Head Start is an example of one such program. It serves, roughly, a million low-income people--more than 12,000 in my home State of Oregon. For each of these children and families, Head Start provides a quality early childhood education and increases access to health insurance, housing assistance, and job training. If you have never visited one of your Head Start facilities in your district, I encourage you to do so. They are really working hard to engage the families and to really get that early learning.
The benefits of Head Start for families and children are well- documented. Last year, more than 200,000 families in Head Start received job training and adult education services, and studies show that children in Head Start are better prepared for kindergarten and that they make gains in learning and in social-emotional development. Preschool Development Grants, including a new program that just passed recently as part of the Every Student Succeeds Act, will help States to improve access to early childhood education programs.
Ultimately, Mr. Speaker, Congress needs to do its part to promote universal prekindergarten programs. On a related note, my State of Oregon is instituting full-day kindergarten next year, and Congress should consider how it can support similar efforts in other States.
Also, Federal child nutrition programs, including the Child and Adult Care Food Program, increase children's access to nutritious meals. We expect children to learn and to do well and to thrive, but if they are hungry, they can't do that, Mr. Speaker. The Child and Adult Care Food Program can help to deflect some of the childcare costs that are passed down to parents while also encouraging healthy eating habits and supporting children's development.
I have introduced the Early Childhood Nutrition Improvement Act. This is a bipartisan bill that makes commonsense, positive changes to the Child and Adult Care Food Program. This bill will encourage more childcare providers to participate in the program, which, in turn, means that more American children will receive nutritious meals and that more childcare providers will receive support to provide those meals--again, getting a good, healthy start for those kids in our communities.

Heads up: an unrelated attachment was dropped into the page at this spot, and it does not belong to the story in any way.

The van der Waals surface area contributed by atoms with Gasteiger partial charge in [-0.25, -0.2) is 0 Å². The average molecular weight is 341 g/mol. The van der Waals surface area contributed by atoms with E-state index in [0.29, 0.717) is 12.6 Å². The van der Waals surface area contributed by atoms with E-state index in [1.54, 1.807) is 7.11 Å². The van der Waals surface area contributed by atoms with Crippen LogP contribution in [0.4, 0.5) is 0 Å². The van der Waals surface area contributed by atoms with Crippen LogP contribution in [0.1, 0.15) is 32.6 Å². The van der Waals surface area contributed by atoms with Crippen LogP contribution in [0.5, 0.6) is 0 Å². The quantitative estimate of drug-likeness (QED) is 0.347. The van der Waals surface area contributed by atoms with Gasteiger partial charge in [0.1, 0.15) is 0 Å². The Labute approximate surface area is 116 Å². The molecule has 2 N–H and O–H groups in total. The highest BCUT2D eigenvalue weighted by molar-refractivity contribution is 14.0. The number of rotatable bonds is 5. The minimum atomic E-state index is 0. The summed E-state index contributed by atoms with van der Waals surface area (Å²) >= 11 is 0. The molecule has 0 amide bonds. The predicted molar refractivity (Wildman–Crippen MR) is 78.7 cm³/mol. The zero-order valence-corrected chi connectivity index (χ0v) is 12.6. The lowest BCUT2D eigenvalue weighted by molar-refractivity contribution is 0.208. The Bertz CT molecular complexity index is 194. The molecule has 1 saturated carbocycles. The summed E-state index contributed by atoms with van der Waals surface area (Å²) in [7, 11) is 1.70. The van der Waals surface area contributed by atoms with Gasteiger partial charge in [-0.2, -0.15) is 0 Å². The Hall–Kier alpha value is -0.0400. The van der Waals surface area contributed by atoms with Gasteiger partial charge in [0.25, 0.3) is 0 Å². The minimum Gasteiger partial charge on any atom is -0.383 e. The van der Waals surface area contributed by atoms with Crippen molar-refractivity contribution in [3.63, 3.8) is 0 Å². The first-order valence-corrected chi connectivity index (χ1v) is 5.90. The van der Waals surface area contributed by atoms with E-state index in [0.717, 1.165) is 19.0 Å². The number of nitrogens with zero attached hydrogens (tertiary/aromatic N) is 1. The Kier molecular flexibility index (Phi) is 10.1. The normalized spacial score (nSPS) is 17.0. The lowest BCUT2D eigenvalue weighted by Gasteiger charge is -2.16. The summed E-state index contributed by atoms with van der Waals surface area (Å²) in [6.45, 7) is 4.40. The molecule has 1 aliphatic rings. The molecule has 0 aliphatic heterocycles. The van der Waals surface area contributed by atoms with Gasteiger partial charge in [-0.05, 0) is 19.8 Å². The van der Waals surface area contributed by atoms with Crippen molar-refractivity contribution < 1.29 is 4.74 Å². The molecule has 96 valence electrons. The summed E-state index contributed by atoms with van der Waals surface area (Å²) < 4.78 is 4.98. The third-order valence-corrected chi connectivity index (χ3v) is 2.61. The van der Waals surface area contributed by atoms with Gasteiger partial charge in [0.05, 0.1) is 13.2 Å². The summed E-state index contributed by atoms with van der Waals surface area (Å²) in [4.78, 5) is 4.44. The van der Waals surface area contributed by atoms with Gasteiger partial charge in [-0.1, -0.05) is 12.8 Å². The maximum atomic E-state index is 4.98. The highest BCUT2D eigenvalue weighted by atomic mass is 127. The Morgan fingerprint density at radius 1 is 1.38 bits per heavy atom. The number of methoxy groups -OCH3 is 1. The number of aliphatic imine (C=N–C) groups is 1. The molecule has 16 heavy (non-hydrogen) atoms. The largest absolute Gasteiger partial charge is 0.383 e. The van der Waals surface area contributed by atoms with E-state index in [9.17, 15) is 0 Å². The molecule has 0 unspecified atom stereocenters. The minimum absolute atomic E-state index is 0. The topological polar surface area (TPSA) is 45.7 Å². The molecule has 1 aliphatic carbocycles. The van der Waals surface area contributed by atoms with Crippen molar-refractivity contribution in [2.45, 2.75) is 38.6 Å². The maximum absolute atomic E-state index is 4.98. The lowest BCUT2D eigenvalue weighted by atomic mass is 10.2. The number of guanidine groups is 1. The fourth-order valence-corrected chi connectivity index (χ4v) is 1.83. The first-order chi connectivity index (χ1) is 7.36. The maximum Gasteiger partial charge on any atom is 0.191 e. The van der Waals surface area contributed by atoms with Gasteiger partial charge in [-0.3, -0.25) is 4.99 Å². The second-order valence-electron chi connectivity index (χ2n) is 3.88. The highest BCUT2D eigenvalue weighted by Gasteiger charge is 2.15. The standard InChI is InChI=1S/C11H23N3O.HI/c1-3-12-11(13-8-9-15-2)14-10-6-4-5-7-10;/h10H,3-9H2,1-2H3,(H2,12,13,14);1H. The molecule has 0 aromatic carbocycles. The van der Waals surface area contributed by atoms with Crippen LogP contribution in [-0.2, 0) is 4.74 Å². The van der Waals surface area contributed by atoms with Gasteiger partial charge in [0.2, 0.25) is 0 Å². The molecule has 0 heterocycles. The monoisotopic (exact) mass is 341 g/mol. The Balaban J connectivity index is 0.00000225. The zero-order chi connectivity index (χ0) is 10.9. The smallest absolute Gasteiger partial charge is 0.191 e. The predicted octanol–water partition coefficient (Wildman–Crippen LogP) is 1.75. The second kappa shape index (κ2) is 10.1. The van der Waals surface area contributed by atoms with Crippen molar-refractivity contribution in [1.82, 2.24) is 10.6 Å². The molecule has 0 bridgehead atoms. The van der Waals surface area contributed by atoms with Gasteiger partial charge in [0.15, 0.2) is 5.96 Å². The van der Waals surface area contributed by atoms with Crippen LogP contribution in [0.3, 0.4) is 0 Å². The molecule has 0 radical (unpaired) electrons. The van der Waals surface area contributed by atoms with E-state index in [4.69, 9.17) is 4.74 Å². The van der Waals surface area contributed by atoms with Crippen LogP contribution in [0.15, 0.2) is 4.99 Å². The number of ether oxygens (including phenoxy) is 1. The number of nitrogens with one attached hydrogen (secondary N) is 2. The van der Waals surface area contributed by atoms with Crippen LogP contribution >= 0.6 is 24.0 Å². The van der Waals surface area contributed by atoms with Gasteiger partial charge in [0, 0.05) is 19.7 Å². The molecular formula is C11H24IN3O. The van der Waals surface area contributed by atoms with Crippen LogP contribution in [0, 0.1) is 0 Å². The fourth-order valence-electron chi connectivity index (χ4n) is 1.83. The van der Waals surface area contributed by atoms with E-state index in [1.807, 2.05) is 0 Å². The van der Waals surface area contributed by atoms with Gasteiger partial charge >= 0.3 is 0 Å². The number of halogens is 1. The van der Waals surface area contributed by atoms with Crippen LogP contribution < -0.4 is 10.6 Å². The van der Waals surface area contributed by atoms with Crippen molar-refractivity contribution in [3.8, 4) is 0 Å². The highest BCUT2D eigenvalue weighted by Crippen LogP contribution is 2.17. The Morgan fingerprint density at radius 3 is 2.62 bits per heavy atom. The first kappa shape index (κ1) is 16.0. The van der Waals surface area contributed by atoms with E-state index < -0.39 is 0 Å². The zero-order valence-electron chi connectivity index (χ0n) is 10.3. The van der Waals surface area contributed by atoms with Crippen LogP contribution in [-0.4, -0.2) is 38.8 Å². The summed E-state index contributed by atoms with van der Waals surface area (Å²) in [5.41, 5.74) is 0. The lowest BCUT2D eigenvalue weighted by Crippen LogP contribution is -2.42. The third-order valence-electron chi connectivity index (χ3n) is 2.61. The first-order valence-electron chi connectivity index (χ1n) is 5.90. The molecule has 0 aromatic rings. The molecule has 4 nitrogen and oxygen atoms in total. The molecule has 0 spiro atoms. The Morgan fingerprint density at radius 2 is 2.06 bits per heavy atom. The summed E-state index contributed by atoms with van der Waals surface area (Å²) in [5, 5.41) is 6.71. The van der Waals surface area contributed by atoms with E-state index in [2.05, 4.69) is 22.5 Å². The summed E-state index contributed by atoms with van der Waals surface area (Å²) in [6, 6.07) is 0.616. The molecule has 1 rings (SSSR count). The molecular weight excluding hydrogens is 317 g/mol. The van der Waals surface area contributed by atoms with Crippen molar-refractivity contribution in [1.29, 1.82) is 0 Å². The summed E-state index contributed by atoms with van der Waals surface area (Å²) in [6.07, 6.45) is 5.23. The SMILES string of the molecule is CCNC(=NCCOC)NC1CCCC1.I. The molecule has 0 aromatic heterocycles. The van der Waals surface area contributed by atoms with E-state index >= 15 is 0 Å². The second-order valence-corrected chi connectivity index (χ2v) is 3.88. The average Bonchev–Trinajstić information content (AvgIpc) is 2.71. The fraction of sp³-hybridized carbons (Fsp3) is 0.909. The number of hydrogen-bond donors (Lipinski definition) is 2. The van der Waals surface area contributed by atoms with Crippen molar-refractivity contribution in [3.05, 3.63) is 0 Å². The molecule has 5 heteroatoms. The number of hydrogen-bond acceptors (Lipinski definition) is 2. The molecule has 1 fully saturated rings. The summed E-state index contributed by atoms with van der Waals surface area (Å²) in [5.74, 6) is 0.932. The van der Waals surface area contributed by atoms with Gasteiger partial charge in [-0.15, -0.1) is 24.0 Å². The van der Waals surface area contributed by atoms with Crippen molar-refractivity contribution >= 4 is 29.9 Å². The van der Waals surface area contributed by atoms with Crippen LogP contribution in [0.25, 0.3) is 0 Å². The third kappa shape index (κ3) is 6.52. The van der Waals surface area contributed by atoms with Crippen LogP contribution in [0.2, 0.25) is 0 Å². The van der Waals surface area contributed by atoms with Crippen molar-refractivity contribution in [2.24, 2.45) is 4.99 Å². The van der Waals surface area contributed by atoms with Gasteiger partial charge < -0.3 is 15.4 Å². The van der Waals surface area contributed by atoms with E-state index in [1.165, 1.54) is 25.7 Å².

The Early Childhood Nutrition Improvement Act also authorizes childcare providers to offer additional healthy meals or snacks. Many working families rely on full-day care, but the Child and Adult Care Food Program only supports two meals a day. A child who is in care all day--sometimes until 8 p.m. or even later--needs to get a nutritious meal in the evening. That is good for kids, it is good for families, and it is good for our future.
Prekindergarten and child nutrition programs are examples of how the Federal Government and we in Congress are playing an important and effective role in supporting working families and in investing in better outcomes for those families in the future; but, Mr. Speaker, we certainly could be doing more. Congress should promote fair work schedules, paid time off for parents and caregivers, which my State just did at the State level, and higher wages for working families, including for people who work in the childcare field.
I want to add, Mr. Speaker--and my colleague from California mentioned this--that many moms now go back to work within 2 weeks of giving birth. For those women here who are listening and who have given birth, you know how challenging that is for families. Twenty-five percent of women in this country go back to work 2 weeks after giving birth. We are the only industrialized country in the world that does not offer paid leave for women who have children. We need to change that and get a better start for our kids, for our moms, and we need to respect those working families.
As we continue to pursue efforts to make child care affordable for all families, I encourage my colleagues to cosponsor H. Res. 386. Let's show our support for our country's childcare workforce, its children, its hardworking families, and the future of our families and our country.
Mrs. WATSON COLEMAN. I thank the gentlewoman from Oregon very much for her work, for her resolution, and for her advocacy.
Mr. Speaker, I now yield to the gentleman from Pennsylvania (Mr. Fattah).